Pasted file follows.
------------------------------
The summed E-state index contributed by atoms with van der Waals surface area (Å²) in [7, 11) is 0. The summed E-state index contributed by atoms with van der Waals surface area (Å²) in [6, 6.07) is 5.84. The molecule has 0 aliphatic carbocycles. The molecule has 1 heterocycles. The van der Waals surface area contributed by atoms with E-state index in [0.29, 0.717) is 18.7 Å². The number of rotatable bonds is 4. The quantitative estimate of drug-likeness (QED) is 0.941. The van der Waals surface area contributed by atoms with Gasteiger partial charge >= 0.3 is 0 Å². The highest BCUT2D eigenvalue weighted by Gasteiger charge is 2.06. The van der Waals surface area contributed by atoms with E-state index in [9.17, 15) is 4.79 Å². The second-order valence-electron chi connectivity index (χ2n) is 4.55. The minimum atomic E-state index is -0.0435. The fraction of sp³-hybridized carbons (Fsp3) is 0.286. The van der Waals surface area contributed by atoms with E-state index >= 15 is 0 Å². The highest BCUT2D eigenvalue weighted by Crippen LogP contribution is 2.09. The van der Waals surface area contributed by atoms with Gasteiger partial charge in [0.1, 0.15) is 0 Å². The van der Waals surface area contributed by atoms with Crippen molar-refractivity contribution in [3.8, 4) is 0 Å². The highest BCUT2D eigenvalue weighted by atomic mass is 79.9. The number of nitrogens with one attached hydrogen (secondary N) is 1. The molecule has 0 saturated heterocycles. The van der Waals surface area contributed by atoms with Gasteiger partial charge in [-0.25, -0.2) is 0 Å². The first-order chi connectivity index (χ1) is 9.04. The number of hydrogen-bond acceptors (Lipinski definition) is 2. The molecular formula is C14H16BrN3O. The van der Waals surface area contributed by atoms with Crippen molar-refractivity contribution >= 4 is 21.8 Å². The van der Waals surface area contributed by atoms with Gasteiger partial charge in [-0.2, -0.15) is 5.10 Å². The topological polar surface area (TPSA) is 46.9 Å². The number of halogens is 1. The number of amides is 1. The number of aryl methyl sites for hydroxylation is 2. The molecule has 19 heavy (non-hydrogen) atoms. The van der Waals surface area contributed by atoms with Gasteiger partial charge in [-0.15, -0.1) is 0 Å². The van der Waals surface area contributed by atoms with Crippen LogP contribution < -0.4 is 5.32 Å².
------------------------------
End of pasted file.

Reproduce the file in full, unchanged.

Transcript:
The summed E-state index contributed by atoms with van der Waals surface area (Å²) in [7, 11) is 0. The summed E-state index contributed by atoms with van der Waals surface area (Å²) in [6, 6.07) is 5.84. The molecule has 0 aliphatic carbocycles. The molecule has 1 heterocycles. The van der Waals surface area contributed by atoms with E-state index in [0.29, 0.717) is 18.7 Å². The number of rotatable bonds is 4. The quantitative estimate of drug-likeness (QED) is 0.941. The van der Waals surface area contributed by atoms with Gasteiger partial charge >= 0.3 is 0 Å². The highest BCUT2D eigenvalue weighted by Gasteiger charge is 2.06. The van der Waals surface area contributed by atoms with E-state index in [9.17, 15) is 4.79 Å². The second-order valence-electron chi connectivity index (χ2n) is 4.55. The minimum atomic E-state index is -0.0435. The fraction of sp³-hybridized carbons (Fsp3) is 0.286. The van der Waals surface area contributed by atoms with E-state index >= 15 is 0 Å². The highest BCUT2D eigenvalue weighted by Crippen LogP contribution is 2.09. The van der Waals surface area contributed by atoms with Gasteiger partial charge in [0.1, 0.15) is 0 Å². The van der Waals surface area contributed by atoms with Crippen molar-refractivity contribution in [3.8, 4) is 0 Å². The highest BCUT2D eigenvalue weighted by atomic mass is 79.9. The number of nitrogens with one attached hydrogen (secondary N) is 1. The molecule has 0 saturated heterocycles. The van der Waals surface area contributed by atoms with Gasteiger partial charge in [-0.25, -0.2) is 0 Å². The first-order chi connectivity index (χ1) is 9.04. The number of hydrogen-bond acceptors (Lipinski definition) is 2. The molecular formula is C14H16BrN3O. The van der Waals surface area contributed by atoms with Crippen molar-refractivity contribution >= 4 is 21.8 Å². The van der Waals surface area contributed by atoms with Gasteiger partial charge in [-0.2, -0.15) is 5.10 Å². The topological polar surface area (TPSA) is 46.9 Å². The number of halogens is 1. The number of amides is 1. The number of aryl methyl sites for hydroxylation is 2. The molecule has 19 heavy (non-hydrogen) atoms. The van der Waals surface area contributed by atoms with Gasteiger partial charge in [-0.15, -0.1) is 0 Å². The van der Waals surface area contributed by atoms with Crippen LogP contribution < -0.4 is 5.32 Å².